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Listeria monocytogenes (L. monocytogenes) is an environmental pathogen that can contaminate foods and cause a mild, non-invasive illness (listerial gastroenteritis) or a severe, invasive illness (listeriosis). Although the number of outbreaks and illnesses from this pathogen are not high compared with other pathogenic organisms, such as Salmonella, listeriosis is considered to be a significant foodborne pathogen since the illness outcome is severe and the fatality rate is high.

In light of recent notable outbreak incidents with foods such as caramel apples and ice cream, the publication of FDA’s draft guidance for L. monocytogenes in ready-to-eat (RTE) foods is timely. Control of the process environment is important to minimize potential cross contamination of RTE foods by this environmental pathogen. This draft guidance provides a comprehensive tool to help protect public health and reduce the incidence of listeriosis. The construct of the document is thorough and well laid-out. It is intended for the food manufacturer that is subject to the Food Safety Modernization Act (FSMA) and is required to follow current good manufacturing practices for human food of part 117 (CGMP – Subpart B) and/or the requirements for the hazard analysis and risk-based Preventive Controls for Human Food (PCHF) in 21 CFR 117 (PCHF).

The guidance identifies several examples of measures that could significantly minimize or prevent the contamination of RTE food with L. monocytogenes. This guidance is not intended for the food manufacturer of RTE food that receives a listericidal control measure applied in the final package or before packaging.

Lm SURVIVABILITY. Although temperatures below freezing can retard the growth of L. monocytogenes, the pathogen can slowly multiply at refrigeration temperatures. For this reason, refrigeration is less effective as a control measure for L. monocytogenes than it is for other foodborne pathogens. L. monocytogenes also can tolerate high salt concentrations, and survive frozen storage for extended periods. Moreover, listeriosis is largely associated with RTE foods, especially those that have intrinsic characteristics (pH and water activity) that support the growth of the pathogen. It is widespread in the environment (soil, water, sewage, decaying vegetation, etc.), and it can be readily isolated from humans, domestic animals, raw agricultural commodities, food packing, and processing environments (particularly cool damp areas). Additionally, L. monocytogenes has been shown to persist in equipment and the processing environment in harborage sites.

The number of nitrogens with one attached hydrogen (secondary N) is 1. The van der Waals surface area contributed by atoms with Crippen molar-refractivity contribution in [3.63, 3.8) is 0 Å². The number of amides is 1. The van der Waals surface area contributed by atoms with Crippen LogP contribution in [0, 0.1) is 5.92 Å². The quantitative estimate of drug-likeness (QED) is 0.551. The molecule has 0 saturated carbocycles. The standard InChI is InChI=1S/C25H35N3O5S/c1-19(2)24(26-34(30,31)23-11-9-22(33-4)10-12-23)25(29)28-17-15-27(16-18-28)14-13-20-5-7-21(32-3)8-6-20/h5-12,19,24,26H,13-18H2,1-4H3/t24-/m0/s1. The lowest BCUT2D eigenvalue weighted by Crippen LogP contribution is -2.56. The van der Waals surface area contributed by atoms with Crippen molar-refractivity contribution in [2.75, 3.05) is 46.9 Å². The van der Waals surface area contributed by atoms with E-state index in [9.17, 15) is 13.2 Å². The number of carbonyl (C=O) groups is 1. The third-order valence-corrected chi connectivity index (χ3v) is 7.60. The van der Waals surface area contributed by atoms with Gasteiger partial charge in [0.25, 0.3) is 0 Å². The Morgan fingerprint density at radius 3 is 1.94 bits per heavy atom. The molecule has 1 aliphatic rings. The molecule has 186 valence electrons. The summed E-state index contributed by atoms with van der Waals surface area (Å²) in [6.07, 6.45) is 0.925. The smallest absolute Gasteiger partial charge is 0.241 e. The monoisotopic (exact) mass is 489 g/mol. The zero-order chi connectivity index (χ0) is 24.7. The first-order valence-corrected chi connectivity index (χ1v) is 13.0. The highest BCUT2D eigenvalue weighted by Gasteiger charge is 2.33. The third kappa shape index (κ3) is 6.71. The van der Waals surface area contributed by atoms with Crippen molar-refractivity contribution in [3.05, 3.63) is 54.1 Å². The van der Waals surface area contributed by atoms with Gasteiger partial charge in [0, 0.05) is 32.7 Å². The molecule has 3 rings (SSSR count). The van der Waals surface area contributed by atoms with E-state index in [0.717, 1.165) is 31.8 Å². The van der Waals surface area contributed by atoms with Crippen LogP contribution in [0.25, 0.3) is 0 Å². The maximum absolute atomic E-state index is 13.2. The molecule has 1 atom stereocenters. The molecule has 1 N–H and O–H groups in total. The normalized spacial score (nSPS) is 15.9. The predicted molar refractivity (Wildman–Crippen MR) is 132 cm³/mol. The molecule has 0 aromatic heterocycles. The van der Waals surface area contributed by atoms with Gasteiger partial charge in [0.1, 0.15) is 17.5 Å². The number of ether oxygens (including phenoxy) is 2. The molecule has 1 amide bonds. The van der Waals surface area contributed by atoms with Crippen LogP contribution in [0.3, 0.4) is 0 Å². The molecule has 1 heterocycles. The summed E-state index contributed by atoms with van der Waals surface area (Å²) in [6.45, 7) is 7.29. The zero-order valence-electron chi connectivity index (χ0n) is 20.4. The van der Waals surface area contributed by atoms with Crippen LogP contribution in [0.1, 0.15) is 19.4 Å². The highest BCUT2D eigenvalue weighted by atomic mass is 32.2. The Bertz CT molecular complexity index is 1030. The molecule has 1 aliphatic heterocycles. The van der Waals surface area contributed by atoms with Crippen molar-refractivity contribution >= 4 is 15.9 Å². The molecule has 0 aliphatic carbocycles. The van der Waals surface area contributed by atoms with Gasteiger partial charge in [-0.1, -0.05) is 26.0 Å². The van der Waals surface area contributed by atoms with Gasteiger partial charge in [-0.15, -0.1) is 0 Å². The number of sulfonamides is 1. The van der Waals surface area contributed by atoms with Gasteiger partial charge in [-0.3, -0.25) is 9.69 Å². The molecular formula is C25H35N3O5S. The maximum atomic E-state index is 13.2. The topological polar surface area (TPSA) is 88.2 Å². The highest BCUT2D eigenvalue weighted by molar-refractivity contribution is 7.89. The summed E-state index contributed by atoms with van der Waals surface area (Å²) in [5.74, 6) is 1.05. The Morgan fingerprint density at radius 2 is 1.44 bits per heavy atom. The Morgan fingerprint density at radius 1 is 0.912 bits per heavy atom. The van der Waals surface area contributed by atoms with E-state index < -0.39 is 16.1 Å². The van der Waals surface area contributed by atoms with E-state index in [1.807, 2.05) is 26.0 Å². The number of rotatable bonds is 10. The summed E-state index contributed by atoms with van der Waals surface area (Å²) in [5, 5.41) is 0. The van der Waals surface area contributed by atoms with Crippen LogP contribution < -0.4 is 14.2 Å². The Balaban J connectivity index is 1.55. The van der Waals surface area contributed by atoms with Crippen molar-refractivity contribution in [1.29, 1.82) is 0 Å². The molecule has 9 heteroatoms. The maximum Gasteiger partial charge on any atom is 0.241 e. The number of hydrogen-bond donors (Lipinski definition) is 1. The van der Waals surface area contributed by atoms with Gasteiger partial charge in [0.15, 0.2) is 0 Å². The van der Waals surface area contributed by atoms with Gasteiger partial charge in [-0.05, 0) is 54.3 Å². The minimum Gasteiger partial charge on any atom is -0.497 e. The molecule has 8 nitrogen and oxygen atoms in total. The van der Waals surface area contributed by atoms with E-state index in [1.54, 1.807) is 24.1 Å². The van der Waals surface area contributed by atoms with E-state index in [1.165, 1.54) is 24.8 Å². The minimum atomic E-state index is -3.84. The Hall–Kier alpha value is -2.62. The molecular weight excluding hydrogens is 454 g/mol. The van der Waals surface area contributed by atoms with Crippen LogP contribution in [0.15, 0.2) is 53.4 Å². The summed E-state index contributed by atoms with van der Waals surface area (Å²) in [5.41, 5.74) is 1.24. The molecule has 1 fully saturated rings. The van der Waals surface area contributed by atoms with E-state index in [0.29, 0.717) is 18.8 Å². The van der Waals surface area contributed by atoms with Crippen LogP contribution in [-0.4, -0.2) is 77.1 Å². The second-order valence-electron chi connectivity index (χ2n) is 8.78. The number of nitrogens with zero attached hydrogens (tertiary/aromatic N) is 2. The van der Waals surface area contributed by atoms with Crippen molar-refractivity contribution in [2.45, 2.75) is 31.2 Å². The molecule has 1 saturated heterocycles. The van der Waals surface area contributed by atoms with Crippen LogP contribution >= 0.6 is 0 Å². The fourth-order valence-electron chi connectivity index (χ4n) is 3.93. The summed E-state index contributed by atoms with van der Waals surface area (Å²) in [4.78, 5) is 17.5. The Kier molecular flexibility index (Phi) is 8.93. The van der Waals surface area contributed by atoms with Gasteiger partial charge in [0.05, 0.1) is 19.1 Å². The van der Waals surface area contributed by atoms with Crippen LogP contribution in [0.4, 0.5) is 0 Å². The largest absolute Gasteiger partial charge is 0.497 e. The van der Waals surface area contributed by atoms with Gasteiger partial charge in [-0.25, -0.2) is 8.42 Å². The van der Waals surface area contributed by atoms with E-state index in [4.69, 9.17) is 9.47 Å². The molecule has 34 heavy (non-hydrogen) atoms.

However, the application of CGMPs and PCHF requirements to the production of RTE foods can significantly minimize or prevent L. monocytogenes contamination of an RTE food through the control of raw materials or other ingredients, sanitation controls, sanitary equipment design, physical barriers, segregation of foods that have been cooked from those that have not, etc. Many of the recommendations of this guidance, which complements but does not supersede recommendations from other FDA guidance, are adapted from several scientific publications that provide detailed recommendations for the control of L. monocytogenes.